How ASLR protects Linux systems from buffer overflow attacks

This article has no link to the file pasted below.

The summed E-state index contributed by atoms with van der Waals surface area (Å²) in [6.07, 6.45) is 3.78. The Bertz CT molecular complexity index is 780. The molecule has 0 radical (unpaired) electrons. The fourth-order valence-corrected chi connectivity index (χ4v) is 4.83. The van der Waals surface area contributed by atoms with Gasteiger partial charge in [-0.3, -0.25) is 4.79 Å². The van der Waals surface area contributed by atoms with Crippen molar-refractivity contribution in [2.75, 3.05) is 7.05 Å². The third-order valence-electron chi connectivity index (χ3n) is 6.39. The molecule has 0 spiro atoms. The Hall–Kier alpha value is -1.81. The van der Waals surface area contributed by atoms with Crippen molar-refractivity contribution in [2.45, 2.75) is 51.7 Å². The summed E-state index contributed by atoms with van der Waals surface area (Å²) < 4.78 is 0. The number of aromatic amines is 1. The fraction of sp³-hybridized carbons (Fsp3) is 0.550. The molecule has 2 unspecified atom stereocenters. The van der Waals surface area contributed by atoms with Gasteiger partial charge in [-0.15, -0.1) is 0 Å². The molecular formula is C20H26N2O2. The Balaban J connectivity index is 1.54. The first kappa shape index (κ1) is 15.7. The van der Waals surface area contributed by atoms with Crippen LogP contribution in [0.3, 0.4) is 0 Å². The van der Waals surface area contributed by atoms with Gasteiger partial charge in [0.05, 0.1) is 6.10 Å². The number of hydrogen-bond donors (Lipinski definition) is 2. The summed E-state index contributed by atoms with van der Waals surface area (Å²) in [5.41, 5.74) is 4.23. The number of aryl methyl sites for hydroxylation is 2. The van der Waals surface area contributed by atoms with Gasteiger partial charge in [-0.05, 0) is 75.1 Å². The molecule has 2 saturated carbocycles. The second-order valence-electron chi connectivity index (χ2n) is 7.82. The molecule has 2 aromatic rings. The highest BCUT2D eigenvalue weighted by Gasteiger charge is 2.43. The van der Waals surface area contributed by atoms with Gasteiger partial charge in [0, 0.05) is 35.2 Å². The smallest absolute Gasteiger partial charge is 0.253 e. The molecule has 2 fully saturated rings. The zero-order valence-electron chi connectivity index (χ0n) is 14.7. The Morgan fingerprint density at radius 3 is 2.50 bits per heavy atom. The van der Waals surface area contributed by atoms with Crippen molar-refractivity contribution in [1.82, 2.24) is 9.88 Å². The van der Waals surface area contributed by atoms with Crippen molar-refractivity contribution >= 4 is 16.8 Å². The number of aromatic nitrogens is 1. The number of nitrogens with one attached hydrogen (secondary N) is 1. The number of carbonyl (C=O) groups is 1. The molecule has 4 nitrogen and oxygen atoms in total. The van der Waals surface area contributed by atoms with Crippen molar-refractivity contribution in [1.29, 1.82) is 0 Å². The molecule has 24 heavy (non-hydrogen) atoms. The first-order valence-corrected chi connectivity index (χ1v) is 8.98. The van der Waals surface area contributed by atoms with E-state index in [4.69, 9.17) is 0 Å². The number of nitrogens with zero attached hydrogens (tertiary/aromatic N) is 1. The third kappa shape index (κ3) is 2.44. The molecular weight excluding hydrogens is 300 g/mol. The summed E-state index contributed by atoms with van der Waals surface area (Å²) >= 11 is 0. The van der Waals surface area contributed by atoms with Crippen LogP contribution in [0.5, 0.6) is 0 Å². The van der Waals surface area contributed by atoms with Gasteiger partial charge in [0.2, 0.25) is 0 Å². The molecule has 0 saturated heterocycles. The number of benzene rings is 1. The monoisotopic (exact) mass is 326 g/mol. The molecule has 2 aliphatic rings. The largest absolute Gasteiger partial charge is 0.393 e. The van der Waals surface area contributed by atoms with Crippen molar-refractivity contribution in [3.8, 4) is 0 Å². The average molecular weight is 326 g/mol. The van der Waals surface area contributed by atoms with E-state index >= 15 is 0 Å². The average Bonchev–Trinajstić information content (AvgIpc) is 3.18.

Address Space Layout Randomization (ASLR) is a memory-protection process for operating systems that guards against buffer-overflow attacks. It helps to ensure that the memory addresses associated with running processes on systems are not predictable, thus flaws or vulnerabilities associated with these processes will be more difficult to exploit. ASLR is used today on Linux, Windows, and MacOS systems. It was first implemented on Linux in 2005. In 2007, the technique was deployed on Microsoft Windows and MacOS. While ASLR provides the same function on each of these operating systems, it is implemented differently on each one. The effectiveness of ASLR is dependent on the entirety of the address space layout remaining unknown to the attacker. In addition, only executables that are compiled as Position Independent Executable (PIE) programs will be able to claim the maximum protection from ASLR technique because all sections of the code will be loaded at random locations. PIE machine code will execute properly regardless of its absolute address. [To read this article in full, please click here](https://app.slashetc.us/article/3331199/linux/what-does-aslr-do-for-linux.html#jump) Article Source [here](https://www.networkworld.com/article/3331199/linux/what-does-aslr-do-for-linux.html#tk.rss_security). {: .center-text}